I was sitting on the bus today, and across from me sat a little boy. He was maybe two. He was wearing a heavy winter coat, and his feet barely extended past the end of the seat. He looked less like a boy and more like a small pile of laundry with a head on top. Seemingly unaware of everything around him, his attention was directed towards his right foot, which he swung around in circles. And when he got bored with that, he stopped, and continued to stare ahead.
One of the best parts about French public transit are the little kids that ride the bus. I remember from the psych courses that I took the mirroring principle in which we tend to copy those we are having an interaction with. Often, if we see someone smiling, we tend to do the same without thinking about it. The same goes with frowning. We might not frown, but we might take on a more negative attitude as a result. You can read more about it here if you are interested: http://en.wikipedia.org/wiki/Mirroring_(psychology).
Like I said, the best part about riding the bus are the kids. They’ll often try to copy whatever ridiculous face you make at them. What I like most is that they are not afraid to laugh if they find you funny. A lot of people seem to be afraid to make eye-contact on the bus, so they’ll just stare out the window, but little kids are different. They have no reservations, and they’re fun. One of the people that I have grown close to here is a lot like that. I will call her Liz.
A couple of years ago I talked with an English professor about the differences between childish and childlike. We often forget to distinguish between the two, but there is a large difference that one should be aware of. Childish has a negative connotation, and just means that you have some maturing to do, like perhaps you still lie to avoid taking responsibility for your actions, or something like that. Childlike, on the other hand, I associate with the traits of children that we should try and hold onto–innocence, openness, our imaginations… Liz has a lot of these good traits, and reminds me of the kids that I see on the bus.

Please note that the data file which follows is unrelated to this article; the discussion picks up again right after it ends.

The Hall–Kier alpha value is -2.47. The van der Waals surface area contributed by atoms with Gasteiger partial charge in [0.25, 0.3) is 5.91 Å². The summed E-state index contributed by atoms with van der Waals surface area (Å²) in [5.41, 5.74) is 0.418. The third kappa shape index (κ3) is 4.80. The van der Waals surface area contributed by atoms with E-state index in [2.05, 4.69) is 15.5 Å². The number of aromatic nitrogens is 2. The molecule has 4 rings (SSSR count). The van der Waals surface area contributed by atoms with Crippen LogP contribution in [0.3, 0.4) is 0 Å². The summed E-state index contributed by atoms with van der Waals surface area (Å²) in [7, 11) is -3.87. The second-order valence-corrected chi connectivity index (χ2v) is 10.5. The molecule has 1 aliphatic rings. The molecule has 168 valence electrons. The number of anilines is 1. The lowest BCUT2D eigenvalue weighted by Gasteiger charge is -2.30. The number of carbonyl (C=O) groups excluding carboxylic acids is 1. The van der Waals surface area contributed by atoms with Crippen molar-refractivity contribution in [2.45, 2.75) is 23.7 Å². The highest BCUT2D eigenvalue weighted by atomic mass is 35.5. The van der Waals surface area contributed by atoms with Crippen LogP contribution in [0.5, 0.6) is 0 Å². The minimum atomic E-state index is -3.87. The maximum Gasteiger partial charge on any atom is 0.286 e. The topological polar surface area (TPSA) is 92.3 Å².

Her imagination is unparalleled. One time Liz, Bartholomew, and I were having coffee and tea in our favorite café–Café Tourangeau–and she started playing with her teapot. It was no longer a teapot, but had become a small territorial elephant who felt threatened by B’s teapot. I don’t think B’s small elephant necessarily had any qualms with Liz’s small elephant, but when someone else is mad at you without reason and is unwilling to cooperate, one is not left with many choices. Eventually the little metal spoon that came with my café au lait became implicated in the matter, but his involvement did not end up mattering much.
She then drew our attention to a little boy with glasses climbing around on the booth behind us near his mom who was sitting at a nearby table. It was one of those times where the child was just restless, you know?–when they make eye-contact with you because they’re just looking for something else to do other than sit quietly and listen to their mom’s boring conversation that excludes talk of good guys and bad guys. She told me that earlier that day she was on the bus, and she saw another little boy similar to the one who was making eye-contact with us. He was trying to read the newspaper, or was reading it for all we know, and it was one of the strangest things that she had seen. Perhaps he was an old man trapped in a child’s body.
Liz also gives really nice hugs. She gives you a small squeeze at the end to let you know that she means it when she says, “Have a good trip home,” or “Tonight was fun.” She also rides a long board which makes her ten times cooler. Finally, she draws. I haven’t seen much of her art, other than a poster that she designed for a friend’s concert, but I know that she has a lot of heart and a big imagination, thus I would bet that her art is lovely. I showed her a small piece that I had written about a boy who falls in-love with the sun, and she said that she would try and do the illustrations for it. I hope that we can publish a children’s book together someday. That would be a dream.
I want to share you with one last thing–a music video by Edward Sharpe and the Magnetic Zeros about the importance of staying in-touch with our inner-child. It’s beautiful. They are the traits that will get us furthest in life.
P.S. I should give credit to Stephen Chbosky for his book The Perks of Being a Wallflower. I have recently been addressing my journal entries and signing them in the same fashion that his main character, Charlie, does. Thus, the credit should be attributed to him.